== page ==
Who really benefits from society’s obsession with weight loss?
Weight-loss treatments are starting to become a big business. The national obsession with weight began in the early 1940’s. This is when an insurance company put age, weight, and mortality numbers to create “desirable” height vs. weight charts. This is when people began comparing themselves to the “normal” notations.
In the year of 2009, Medicare started covering some weight-loss surgeries. In 2000, about 37,000 bariatric surgeries were performed in the United States. By 2013, that number rose to 220,000 surgeries. Other weight-loss treatments are piling on money for hospitals, and weight loss companies. There are many different weight loss campaigns. For example, take Jenny Craig. She uses headlines like, “Jenny Craig didn’t go to medical school”, “How weight loss improved my family practice” and “Increase your practice income by $20,000 per month”. The ads try to recruit doctors to incorporate the center’s programs into their practices. This began to happen in 2011 after Medicare announced it would cover treatments for obesity. Many weight loss programs have been on the rise and the industry has been dramatically growing. There has been many companies made like Weight Watchers, Advocare, and several different weight loss pills.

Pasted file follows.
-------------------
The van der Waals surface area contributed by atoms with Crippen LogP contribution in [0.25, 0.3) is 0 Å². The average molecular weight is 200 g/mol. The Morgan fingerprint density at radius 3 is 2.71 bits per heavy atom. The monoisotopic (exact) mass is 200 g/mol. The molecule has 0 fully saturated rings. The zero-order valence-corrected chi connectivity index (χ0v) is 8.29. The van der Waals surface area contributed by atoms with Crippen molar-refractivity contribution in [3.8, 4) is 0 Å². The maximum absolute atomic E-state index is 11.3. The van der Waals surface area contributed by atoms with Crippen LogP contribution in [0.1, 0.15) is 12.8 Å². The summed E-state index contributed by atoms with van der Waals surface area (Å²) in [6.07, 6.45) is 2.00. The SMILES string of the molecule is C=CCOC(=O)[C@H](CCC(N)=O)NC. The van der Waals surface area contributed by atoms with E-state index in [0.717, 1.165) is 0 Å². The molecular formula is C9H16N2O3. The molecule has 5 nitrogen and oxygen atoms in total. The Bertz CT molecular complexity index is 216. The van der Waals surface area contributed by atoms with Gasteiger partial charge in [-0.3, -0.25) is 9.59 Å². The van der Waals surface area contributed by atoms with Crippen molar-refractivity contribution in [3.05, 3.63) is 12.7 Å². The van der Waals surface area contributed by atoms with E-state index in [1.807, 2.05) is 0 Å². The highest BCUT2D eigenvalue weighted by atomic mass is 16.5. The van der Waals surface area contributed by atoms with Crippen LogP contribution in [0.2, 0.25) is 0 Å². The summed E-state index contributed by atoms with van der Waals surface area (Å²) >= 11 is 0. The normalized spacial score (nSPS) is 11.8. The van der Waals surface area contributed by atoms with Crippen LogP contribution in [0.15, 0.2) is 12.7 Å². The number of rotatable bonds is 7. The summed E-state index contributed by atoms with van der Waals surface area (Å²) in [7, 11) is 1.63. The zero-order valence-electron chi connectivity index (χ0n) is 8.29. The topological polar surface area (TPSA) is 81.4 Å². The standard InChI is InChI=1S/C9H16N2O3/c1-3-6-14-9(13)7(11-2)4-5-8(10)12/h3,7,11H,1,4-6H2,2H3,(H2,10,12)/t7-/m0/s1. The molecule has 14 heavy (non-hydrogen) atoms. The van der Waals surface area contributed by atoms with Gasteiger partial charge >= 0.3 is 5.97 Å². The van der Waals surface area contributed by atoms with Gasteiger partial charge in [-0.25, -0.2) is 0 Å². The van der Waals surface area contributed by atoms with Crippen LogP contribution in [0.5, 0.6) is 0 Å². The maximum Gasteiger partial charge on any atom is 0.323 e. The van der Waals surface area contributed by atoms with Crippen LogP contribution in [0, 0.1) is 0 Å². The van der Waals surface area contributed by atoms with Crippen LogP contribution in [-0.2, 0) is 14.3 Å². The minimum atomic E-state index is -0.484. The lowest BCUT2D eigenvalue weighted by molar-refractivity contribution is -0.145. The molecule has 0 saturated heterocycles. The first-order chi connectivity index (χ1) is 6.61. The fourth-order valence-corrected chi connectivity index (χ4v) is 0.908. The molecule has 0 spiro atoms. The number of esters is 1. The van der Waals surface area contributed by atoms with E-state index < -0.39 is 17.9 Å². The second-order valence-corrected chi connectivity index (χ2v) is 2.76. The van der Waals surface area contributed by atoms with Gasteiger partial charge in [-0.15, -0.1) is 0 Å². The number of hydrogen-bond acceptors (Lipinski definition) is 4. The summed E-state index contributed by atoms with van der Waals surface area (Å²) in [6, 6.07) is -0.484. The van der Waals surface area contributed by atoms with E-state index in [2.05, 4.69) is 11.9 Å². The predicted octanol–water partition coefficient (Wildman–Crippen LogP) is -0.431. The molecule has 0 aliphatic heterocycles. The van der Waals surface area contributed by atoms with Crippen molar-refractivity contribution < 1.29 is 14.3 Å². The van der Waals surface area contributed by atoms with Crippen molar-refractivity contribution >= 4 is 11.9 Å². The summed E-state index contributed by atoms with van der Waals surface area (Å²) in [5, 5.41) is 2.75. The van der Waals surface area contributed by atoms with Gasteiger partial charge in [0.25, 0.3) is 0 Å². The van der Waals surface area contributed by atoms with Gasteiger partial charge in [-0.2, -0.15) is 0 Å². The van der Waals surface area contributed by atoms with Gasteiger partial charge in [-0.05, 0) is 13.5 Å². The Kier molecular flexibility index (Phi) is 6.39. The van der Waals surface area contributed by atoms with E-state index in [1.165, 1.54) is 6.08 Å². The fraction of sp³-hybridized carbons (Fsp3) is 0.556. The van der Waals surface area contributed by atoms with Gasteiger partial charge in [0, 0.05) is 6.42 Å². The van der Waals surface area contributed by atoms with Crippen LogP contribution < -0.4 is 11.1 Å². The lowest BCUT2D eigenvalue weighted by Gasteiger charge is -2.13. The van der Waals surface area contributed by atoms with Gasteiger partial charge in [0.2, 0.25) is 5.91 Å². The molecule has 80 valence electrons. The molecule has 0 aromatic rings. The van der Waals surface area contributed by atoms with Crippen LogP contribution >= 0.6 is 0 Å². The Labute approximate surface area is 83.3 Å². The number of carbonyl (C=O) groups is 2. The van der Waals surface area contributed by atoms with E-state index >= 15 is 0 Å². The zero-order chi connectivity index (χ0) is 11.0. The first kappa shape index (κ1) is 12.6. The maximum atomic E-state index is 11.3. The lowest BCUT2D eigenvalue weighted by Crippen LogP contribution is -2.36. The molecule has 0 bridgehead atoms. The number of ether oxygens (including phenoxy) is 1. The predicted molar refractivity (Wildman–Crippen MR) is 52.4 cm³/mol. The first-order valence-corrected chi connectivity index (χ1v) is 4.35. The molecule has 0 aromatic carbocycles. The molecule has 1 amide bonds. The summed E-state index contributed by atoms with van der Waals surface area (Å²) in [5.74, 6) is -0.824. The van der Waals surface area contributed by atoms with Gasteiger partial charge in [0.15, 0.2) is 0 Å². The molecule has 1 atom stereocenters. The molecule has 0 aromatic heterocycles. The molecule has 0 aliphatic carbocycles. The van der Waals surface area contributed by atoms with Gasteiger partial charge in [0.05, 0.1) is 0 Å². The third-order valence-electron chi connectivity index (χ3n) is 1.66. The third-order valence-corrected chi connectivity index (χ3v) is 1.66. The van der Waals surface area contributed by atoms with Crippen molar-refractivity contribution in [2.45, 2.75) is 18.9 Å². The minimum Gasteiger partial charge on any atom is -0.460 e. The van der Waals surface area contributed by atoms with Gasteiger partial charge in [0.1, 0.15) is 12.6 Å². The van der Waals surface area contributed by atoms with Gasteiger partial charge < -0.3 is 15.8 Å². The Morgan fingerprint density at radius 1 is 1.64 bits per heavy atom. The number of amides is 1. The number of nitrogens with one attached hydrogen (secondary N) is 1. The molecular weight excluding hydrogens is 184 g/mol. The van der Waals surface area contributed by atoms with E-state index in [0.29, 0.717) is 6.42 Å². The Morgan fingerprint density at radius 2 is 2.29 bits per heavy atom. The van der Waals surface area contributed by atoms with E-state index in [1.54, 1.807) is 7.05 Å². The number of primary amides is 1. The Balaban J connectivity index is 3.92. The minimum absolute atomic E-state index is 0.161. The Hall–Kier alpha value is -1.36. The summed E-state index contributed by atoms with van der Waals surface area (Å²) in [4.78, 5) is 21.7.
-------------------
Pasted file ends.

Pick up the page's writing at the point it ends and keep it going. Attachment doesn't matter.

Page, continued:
Bariatric surgery is now beginning to be safer now then they were ten years ago, but they still are leading to complications. Some of these are including eating disorders, long-term malnutrition, intestinal blockages, and death. The more weight loss is reframed as “obesity treatment” best left to medical professionals, the more doctors gain from it. Medicalization tends to lead to more diagnoses. More diagnoses lead inevitably to higher revenues and profits. It seems that a lot of profits drive a lot of the research into the treatment of obesity. Bariatric surgeons and other physicians own weight-loss treatment centers and clinics. They hold stock in or take money from meal-replacement companies and pharmaceutical makers. They own surgical practices or are partners in hospitals that do bariatric surgeries. Patients in doctor-owned clinics wind up going to (while paying for) 50 percent more office visits but getting no better care.
So who is really benefiting from the beginning to be “normal” of weight loss surgeries? The people facing obesity, or the doctors?